Beginners: Tips for Beginners

Discussion in 'The Rink' started by pass the bisk, Oct 4, 2010.

  1. Copeland Registered User

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    LOL that sounds great but I have no idea where I'd find a "plastics" store.... Someone mentioned something with a name, I wish I could remember what it was!

    That is precisely what kept happening today... only reason I didn't hit the ice is my great balance (well, and chicken arms) :laugh:
     
  2. kr580 Who knows.

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    I had mentioned the Thrifty White Board. ;) ~$12 for 4' x 8' sheet. A HDPE sheet would be amazing but I don't have that much money to blow, haha.
     
    Last edited: Oct 8, 2010
  3. Copeland Registered User

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    kr580 - yeah that's it (I think...)! awesome, thanks
     
  4. ArcataShark in dubious battle

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    Cool thread thanks for all the tips, any of you guys getting much better?
     
  5. Fanned On It Registered User

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    I have to say the one thing you NEED to do in order to get better (especially if you're playing on a team, whether it's men's league or travel) is TRY YOUR HARDEST. I've only been playing for a year now (I'm 22) and I've made a HUGE improvement. When I started I could skate forward, but I couldn't stop, skate backwards, crossover, mohawk or any of that stuff. Now, I can do all of that stuff second nature (still working on my stopping on my weak foot, which I can do, but it just doesn't feel as natural as my strong right foot). The way I improved was by skating at least 3 times a week, every week, for an hour and a half at a time. I now play on 2 men's league teams, one each in the D and C2 leagues (in a D C2 C1 B A structure) but I really think I'm ready to play C1. My wrist shot has become very accurate in the past year, and now I'm honing in the power. My slapshot is still iffy, and I can do it well in practice, but in games I just leave it to my wrister/snapper unless I have time to set up. I'm a forward btw, I play wing and center. But back to the effort thing... The one thing I notice on my D League team which is full of beginners like me is how much better I am than the other guys JUST BECAUSE I work my butt off out there. I forecheck like a maniac, and skate my ass back into our zone and defend. This creates chances for me and the rest of my team to score and make plays in general. Hockey is all about the effort, having the heart to push yourself even when you feel like you can't go anymore!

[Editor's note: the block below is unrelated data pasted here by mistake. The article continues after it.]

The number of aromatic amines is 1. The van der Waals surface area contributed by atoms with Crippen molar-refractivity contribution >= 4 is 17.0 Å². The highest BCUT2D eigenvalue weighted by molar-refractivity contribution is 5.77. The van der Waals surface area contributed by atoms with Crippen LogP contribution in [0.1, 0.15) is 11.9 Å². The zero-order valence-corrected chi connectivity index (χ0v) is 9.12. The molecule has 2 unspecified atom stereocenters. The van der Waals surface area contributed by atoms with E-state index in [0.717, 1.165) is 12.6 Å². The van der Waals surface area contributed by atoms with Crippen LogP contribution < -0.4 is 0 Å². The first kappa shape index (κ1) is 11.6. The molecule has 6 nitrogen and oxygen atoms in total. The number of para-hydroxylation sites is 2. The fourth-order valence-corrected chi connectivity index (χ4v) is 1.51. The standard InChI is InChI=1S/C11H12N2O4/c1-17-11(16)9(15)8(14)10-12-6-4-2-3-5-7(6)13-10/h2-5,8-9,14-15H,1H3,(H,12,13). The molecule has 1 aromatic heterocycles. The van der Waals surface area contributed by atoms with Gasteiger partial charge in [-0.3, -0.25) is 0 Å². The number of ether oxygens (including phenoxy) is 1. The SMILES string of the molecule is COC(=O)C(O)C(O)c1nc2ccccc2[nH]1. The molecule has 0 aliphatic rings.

If you can, I suggest finding an Adult Clinic nearby, that's what I did and it realllly helped. I never had a coach (because I never played on a real team growing up) so having someone to show me technique was a real benefit in my development so far. I am actually amazed myself at how much I improved in 12 months! And I can't wait to see how I improve within the next 12!
     
  6. Guffaw Registered User

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    Santini-that's real good advice man. You're right on point. You will get out of it what you put into it.

    If you coast around half speed, spend all your free time on ice shooting, play games only vs. clinics etc. you will be one of those players you see year after year that never gets any better.
     
  7. sanityplease Registered User

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    Once you get into a game situation don't panic when you get the puck, patience is a mark of a good hockey player. Like they said on cbc the other night, "be quick but not in a hurry!"

    For dryland stickhandling practice (developing hand speed) I use a golf ball with a few strips of the narrower black hockey tape around, the tape really reduces the bounce of the ball & is a lot cheaper & more expendable than swedish stickhandling balls. I do 10 mins+ a day of practice with it in my basement, a lot of the Sean Skinner stuff & can move the ball around my body different types of toe drags, stickhandle around chair legs, flip the ball against a wall, & hit it back out of the air, for hand, backhand etc like raquet ball. I've been doing this for a few months & am blown away with the results.
     
  8. Squidriss Registered User

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    the one thing i can say is during a game, give it your all. Your teammates are more likely to pass the puck to you if they see you skating like an animal out there rather than the guy just coasting back to play D.
    I get way more puck time than when i first started just by skating hard:handclap:
     
  9. DJH Registered User